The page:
Joni Mitchell sang about paving paradise and putting up a parking lot. Maybe she knew that she was correct in writing "Big Yellow Taxi," as she was on the trail to what would become reality for birds, insects, and other animals.
Rising temperatures, increasing rain, and more violent storms are not just something that we are going through this year, this is something that we have been told was going to happen for years, plain as the nose on one’s face.
We were also told that cats and other invasives were going to be detrimental to the populations of birds, but they now affect people’s safety in the swamp.
Superman leaped tall buildings with a single bound, but that reflective glass caused us to do a double take when we discovered dead migratory birds beneath them. We slowly started turning off the lights in those buildings to save millions of birds during migration, when we could have been more energy conscious for years.
We tore up the plains land, hardwood forests, used stronger pesticides on croplands while we shipped the old, ineffective ones to Central and South America. Then those countries shipped fruit and vegetables back here containing the chemicals that we thought were part of the past.
Everywhere we look, there are pump jacks pocketing the landscape, flat mountaintops in Appalachia and other locations for natural gas, and animals are fleeing to the northeast on a trajectory that may buy them a little time to continue breeding as they know it. Mercury continues to waft on the winds and end up in our lakes to be ingested by fish, which we still consume, and then we hear that the coal miners need work. Mesothelioma and dirtier energy raise their ugly heads, and coal-fired plants like those at our Sooner Lake continue to operate, but what about life, the common good, and retraining miners for safer jobs?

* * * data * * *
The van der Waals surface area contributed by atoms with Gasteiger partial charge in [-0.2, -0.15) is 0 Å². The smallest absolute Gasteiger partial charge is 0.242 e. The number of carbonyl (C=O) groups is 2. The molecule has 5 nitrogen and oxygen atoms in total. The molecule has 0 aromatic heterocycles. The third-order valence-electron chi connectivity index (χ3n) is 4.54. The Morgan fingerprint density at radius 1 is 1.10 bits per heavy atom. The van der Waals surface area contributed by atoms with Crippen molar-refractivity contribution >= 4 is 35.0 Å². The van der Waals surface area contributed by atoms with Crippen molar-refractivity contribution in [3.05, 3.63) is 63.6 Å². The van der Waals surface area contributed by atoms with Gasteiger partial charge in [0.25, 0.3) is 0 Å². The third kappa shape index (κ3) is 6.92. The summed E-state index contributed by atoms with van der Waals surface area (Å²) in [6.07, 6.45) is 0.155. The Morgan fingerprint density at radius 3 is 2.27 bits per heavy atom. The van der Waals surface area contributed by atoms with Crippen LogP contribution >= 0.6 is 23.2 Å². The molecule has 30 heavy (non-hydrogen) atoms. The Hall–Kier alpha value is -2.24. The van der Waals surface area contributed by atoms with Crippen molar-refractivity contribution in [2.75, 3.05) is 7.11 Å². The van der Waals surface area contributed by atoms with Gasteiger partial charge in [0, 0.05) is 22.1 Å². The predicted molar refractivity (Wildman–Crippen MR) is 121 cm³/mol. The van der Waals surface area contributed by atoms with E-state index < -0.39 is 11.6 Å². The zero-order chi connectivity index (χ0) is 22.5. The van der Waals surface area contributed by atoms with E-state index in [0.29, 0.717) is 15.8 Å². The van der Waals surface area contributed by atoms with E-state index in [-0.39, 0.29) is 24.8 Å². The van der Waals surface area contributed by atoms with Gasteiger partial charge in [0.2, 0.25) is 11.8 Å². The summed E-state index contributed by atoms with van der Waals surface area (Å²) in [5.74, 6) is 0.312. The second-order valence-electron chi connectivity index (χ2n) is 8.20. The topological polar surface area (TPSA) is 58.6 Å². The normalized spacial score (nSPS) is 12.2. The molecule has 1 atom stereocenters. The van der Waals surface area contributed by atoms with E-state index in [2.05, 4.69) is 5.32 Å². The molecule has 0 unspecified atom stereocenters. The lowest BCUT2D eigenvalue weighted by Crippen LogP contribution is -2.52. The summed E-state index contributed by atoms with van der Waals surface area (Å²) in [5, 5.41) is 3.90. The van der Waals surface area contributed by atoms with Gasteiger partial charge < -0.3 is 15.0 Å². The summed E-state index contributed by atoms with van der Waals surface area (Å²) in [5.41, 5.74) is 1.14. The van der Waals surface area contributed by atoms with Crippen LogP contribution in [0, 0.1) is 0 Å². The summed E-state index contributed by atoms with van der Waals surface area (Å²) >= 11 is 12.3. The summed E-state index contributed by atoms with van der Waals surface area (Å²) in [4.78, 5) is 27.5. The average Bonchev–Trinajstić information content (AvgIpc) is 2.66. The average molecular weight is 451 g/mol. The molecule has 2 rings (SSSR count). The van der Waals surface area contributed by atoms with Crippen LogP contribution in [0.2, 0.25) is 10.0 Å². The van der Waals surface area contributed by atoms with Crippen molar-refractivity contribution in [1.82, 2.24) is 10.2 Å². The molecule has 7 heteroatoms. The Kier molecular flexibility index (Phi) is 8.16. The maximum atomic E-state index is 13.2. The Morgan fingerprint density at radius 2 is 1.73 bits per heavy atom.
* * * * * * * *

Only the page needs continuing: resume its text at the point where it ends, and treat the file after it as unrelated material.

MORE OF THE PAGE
The Boreal Forest and Arctic are threatened by clearly warming temperatures, as the ice melt has brought forth waterways for more oil drilling, and coastal lands continue to lose acreage where excess water from ice grows.
We must band together to do what is best for us and our environment, or we will not be on this earth long. The canary in the coal mine will stop singing with the poison gas emitted from there, which in turn spreads further out to animals, who must go farther north to raise young. We will follow, as our southern crops will continue to burn in the desert that will no longer support them, and the house that Jack built will continue to be left behind in ghost towns, while we plan to colonize another planet. Then the whole scenario will be repeated once again, because by the time Silent Spring happens, it is too late.
Now we are kissing our prairie chickens, sparrows, Cerulean Warbler, and Sage Grouse goodbye instead of embracing the future of better life. Do we fear change that much?
Deb Hirt is a wild bird rehabilitator and professional photographer living in Stillwater.